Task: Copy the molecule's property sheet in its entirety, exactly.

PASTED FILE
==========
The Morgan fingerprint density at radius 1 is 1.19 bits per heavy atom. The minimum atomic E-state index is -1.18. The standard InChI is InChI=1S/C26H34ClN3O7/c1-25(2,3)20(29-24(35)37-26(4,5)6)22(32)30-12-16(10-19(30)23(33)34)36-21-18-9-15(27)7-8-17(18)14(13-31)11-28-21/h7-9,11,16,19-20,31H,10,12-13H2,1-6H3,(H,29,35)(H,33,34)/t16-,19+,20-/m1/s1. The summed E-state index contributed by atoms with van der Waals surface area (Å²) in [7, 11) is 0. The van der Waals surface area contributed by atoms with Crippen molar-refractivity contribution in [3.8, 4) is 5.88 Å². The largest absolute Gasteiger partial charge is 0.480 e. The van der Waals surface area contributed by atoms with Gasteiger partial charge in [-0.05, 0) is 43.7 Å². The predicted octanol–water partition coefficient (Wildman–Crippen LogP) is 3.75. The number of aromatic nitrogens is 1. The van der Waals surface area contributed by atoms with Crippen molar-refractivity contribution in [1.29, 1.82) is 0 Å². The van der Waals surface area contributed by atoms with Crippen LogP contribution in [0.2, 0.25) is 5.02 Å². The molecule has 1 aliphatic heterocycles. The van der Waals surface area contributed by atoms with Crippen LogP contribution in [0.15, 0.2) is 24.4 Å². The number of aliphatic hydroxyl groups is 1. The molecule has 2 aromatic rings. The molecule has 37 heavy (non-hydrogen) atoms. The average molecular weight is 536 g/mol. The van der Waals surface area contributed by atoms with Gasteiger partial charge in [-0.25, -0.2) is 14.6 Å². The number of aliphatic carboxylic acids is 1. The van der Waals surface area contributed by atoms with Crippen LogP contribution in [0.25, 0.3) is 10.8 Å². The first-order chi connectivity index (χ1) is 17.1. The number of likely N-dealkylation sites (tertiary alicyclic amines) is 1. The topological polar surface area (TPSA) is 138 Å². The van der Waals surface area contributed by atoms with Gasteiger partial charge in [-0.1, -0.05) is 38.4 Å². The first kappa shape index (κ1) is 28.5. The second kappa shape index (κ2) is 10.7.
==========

The Morgan fingerprint density at radius 1 is 1.19 bits per heavy atom. The minimum atomic E-state index is -1.18. The standard InChI is InChI=1S/C26H34ClN3O7/c1-25(2,3)20(29-24(35)37-26(4,5)6)22(32)30-12-16(10-19(30)23(33)34)36-21-18-9-15(27)7-8-17(18)14(13-31)11-28-21/h7-9,11,16,19-20,31H,10,12-13H2,1-6H3,(H,29,35)(H,33,34)/t16-,19+,20-/m1/s1. The summed E-state index contributed by atoms with van der Waals surface area (Å²) in [7, 11) is 0. The van der Waals surface area contributed by atoms with Crippen molar-refractivity contribution in [3.8, 4) is 5.88 Å². The largest absolute Gasteiger partial charge is 0.480 e. The van der Waals surface area contributed by atoms with Gasteiger partial charge in [-0.05, 0) is 43.7 Å². The predicted octanol–water partition coefficient (Wildman–Crippen LogP) is 3.75. The number of aromatic nitrogens is 1. The van der Waals surface area contributed by atoms with Crippen molar-refractivity contribution in [1.29, 1.82) is 0 Å². The van der Waals surface area contributed by atoms with Crippen LogP contribution in [0.2, 0.25) is 5.02 Å². The molecule has 1 aliphatic heterocycles. The van der Waals surface area contributed by atoms with Crippen LogP contribution in [0.15, 0.2) is 24.4 Å². The number of aliphatic hydroxyl groups is 1. The molecule has 2 aromatic rings. The molecule has 37 heavy (non-hydrogen) atoms. The average molecular weight is 536 g/mol. The van der Waals surface area contributed by atoms with Gasteiger partial charge in [-0.25, -0.2) is 14.6 Å². The number of aliphatic carboxylic acids is 1. The van der Waals surface area contributed by atoms with Crippen LogP contribution in [0.25, 0.3) is 10.8 Å². The first-order chi connectivity index (χ1) is 17.1. The number of likely N-dealkylation sites (tertiary alicyclic amines) is 1. The topological polar surface area (TPSA) is 138 Å². The van der Waals surface area contributed by atoms with Gasteiger partial charge in [-0.1, -0.05) is 38.4 Å². The first kappa shape index (κ1) is 28.5. The second kappa shape index (κ2) is 10.7.